Politics is doing exactly the same thing consumer marketing is doing: creating a fictional identity, crafting a narrative that supporting a certain product or position (a political product) makes you ‘good’, and selling a fantasy that if you support this product/position you will be loved/accepted/sexy/rich/whatever bullshit made-up thing. The being loved/accepted/etc never comes because the whole narrative is fiction. Being a ‘good’ representative of the identity never comes because the identity is fiction. But people buy into this over and over. And before some political religious zealots start thinking I’m indicting their party, I’m talking about y’all. The whole nature of how you craft positions and market them.

So, in that context, they intentionally craft wedge issues to try to peel one demographic away from another. We know for a fact racism, for example, is learned. Children don’t see racial divisions until they’re taught to see them, at least not on the context that society teaches them. Certainly, racism exists in American society outside of this, but to me the question is, to what degree are political wedge issue marketing practices helping heal that legacy of racism, and to what degree are they inflaming and perpetuating it for their own profit? I think they’re not healing it at all. It is the very embodiment of the classical logical fallacy of “fighting for peace”. And it’s not just about racism. It’s every other societal wedge that politics finds and exploits. Among all of the us vs them attitudes that exist in American society today, or even the greater developed world, how many are organic, and how many of them are completely fabricated from top to bottom, like the Peloton bike, in order to sell a position?

I would encourage you to question all of this. Here are some questions I ask myself:

We have this fantastic infrastructure to reach everyone in every home with a message. Taking a step back and ignoring all the ways the system (that we made up) works, why does anyone think using this infrastructure to broadcast “buy this shit” and “hate these people” is the optimal use of that infrastructure, or even a good use of it?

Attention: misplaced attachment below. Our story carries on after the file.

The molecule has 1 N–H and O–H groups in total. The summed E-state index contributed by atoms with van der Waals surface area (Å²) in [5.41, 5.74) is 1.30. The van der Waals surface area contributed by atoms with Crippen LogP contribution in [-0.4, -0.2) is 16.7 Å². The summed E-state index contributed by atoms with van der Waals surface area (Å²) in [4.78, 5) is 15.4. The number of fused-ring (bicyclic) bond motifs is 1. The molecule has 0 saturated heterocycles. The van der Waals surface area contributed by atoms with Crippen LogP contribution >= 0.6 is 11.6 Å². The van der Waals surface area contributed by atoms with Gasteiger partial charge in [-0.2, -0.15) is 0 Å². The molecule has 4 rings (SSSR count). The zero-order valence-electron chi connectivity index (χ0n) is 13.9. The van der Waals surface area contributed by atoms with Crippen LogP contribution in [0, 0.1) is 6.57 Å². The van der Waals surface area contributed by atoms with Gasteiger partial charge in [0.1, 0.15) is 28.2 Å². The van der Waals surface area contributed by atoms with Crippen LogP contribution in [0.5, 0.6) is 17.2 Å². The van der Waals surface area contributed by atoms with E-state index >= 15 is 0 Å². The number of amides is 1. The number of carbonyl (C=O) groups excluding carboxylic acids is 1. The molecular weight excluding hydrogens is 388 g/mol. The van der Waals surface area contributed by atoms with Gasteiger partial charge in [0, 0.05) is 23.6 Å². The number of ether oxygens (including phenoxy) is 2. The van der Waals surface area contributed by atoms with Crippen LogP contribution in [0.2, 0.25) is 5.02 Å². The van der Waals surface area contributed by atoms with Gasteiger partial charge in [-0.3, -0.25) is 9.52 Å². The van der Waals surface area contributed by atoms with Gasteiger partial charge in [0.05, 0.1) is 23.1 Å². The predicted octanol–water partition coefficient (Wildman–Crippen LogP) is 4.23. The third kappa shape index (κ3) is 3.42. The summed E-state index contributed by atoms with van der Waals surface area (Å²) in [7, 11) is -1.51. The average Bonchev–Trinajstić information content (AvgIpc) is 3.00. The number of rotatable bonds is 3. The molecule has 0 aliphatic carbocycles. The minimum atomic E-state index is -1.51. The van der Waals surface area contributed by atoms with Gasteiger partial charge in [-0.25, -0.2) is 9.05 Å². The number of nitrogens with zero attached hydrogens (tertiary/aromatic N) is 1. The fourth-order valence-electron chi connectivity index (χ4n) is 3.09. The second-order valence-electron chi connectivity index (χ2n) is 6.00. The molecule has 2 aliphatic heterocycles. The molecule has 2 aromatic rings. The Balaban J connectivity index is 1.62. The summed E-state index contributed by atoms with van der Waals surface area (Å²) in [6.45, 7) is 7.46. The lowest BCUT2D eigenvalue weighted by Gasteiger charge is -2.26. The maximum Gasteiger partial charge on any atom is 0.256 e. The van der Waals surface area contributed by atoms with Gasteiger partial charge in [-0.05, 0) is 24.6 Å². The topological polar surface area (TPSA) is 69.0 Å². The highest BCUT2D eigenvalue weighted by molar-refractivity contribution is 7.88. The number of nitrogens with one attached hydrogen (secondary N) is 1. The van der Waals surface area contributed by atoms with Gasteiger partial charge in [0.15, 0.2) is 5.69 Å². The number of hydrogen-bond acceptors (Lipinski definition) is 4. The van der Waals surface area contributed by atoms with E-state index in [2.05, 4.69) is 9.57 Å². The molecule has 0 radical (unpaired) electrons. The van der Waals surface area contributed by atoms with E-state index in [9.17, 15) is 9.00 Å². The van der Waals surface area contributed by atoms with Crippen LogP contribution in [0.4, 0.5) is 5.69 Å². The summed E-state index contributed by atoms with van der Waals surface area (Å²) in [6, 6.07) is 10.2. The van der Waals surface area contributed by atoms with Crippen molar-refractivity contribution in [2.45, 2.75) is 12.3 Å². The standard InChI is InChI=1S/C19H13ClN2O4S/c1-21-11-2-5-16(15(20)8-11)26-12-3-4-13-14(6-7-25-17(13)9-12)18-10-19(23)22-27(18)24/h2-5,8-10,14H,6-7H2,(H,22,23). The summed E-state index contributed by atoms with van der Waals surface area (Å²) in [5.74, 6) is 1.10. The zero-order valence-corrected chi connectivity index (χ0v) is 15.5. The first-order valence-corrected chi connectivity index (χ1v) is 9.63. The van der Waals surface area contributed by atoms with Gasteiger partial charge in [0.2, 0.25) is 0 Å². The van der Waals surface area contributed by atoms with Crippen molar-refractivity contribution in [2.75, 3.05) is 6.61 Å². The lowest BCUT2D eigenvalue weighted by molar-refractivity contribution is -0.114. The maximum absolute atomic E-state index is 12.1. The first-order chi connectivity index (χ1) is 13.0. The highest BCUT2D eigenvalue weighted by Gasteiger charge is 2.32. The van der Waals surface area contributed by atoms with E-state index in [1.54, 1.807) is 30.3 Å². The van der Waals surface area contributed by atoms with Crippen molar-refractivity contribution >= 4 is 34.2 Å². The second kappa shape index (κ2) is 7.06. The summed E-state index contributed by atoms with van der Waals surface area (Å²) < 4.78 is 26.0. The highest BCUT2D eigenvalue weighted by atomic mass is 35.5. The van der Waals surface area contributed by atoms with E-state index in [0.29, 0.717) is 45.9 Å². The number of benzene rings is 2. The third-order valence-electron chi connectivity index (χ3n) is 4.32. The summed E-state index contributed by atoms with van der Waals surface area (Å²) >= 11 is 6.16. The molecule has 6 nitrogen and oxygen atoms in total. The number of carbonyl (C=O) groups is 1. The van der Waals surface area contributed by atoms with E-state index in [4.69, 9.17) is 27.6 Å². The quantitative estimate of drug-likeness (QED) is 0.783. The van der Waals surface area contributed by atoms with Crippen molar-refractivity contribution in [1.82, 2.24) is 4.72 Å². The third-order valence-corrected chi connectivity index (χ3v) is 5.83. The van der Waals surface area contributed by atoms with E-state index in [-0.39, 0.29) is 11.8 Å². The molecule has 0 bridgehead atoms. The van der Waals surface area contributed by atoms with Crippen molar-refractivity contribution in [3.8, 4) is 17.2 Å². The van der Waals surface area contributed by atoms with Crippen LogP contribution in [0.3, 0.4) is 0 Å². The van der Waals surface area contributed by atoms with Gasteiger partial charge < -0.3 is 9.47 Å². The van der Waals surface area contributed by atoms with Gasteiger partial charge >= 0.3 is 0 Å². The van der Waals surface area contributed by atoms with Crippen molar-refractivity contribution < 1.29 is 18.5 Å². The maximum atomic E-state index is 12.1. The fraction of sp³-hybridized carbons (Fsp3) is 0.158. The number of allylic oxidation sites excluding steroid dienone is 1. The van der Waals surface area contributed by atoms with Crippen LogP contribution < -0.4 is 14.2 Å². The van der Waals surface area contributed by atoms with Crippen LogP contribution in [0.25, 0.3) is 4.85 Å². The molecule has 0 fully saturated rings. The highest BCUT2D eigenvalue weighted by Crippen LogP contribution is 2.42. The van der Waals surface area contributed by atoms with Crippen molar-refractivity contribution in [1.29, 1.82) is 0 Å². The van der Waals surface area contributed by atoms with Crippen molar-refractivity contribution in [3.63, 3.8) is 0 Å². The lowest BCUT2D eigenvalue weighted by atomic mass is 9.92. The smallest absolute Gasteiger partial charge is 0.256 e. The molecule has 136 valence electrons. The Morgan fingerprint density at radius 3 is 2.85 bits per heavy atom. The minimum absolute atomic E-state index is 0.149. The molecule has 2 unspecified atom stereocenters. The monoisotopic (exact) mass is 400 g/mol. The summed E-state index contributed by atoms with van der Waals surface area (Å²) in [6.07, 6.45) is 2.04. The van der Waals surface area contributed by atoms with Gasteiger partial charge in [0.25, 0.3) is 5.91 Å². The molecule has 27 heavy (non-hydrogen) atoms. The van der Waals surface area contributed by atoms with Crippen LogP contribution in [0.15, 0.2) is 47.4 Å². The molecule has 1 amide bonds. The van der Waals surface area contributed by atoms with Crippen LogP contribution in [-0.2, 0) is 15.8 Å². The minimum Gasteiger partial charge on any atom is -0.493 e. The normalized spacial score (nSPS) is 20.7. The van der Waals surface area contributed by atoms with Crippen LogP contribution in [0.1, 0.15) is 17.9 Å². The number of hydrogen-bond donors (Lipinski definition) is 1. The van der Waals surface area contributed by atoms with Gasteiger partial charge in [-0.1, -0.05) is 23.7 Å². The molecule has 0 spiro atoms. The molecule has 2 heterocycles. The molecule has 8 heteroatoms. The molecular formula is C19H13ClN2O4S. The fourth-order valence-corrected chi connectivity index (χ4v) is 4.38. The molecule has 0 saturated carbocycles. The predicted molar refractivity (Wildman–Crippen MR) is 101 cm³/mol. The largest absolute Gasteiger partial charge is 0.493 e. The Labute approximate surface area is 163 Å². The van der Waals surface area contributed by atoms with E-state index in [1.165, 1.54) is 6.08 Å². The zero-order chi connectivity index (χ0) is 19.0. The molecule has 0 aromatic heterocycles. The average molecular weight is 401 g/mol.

How can screens, which are a one way communication device, ever have our interests or identity in mind when it is impossible for us to communicate through them? Modernity is defined by parasocial relationships (meaning, a one sided relationship where a person broadcasts their thoughts to many followers and is impossible to broadcast back to). What have these people done to earn such positions?

You almost never assume a stranger has your best interest at heart, but often assume that a person on TV you’ve never met and will never meet does, even though the stranger is actually more accessible to you and most likely has more in common with you. Why do you suppose that is?

Do you think if we stopped selling fantasies through marketing, people would come up with their own ideas about what they needed to do to feel happy and fulfilled? Do you think if we stopped marketing political wedge issues to demographics, people would stop thinking of ‘opposing’ demographics as their enemy?

Do you think, perhaps, that creating fictional identities and purposes and selling consumerist placebos as prescriptions for unhappiness might be causing unhappiness? Do you think, perhaps, that creating fiction divisions and selling political ‘solutions’ might be causing division?

Are the tools of consumerism capable of solving the problems of unhappiness and division, or is it like trying to tie a rope together with a knife? Like trying to do surgery with a gun?

Just some food for thought. Always remember, before you reflexively defend the systems we use: none of this has to be this way, it is all made up, and it was all made up fairly recently.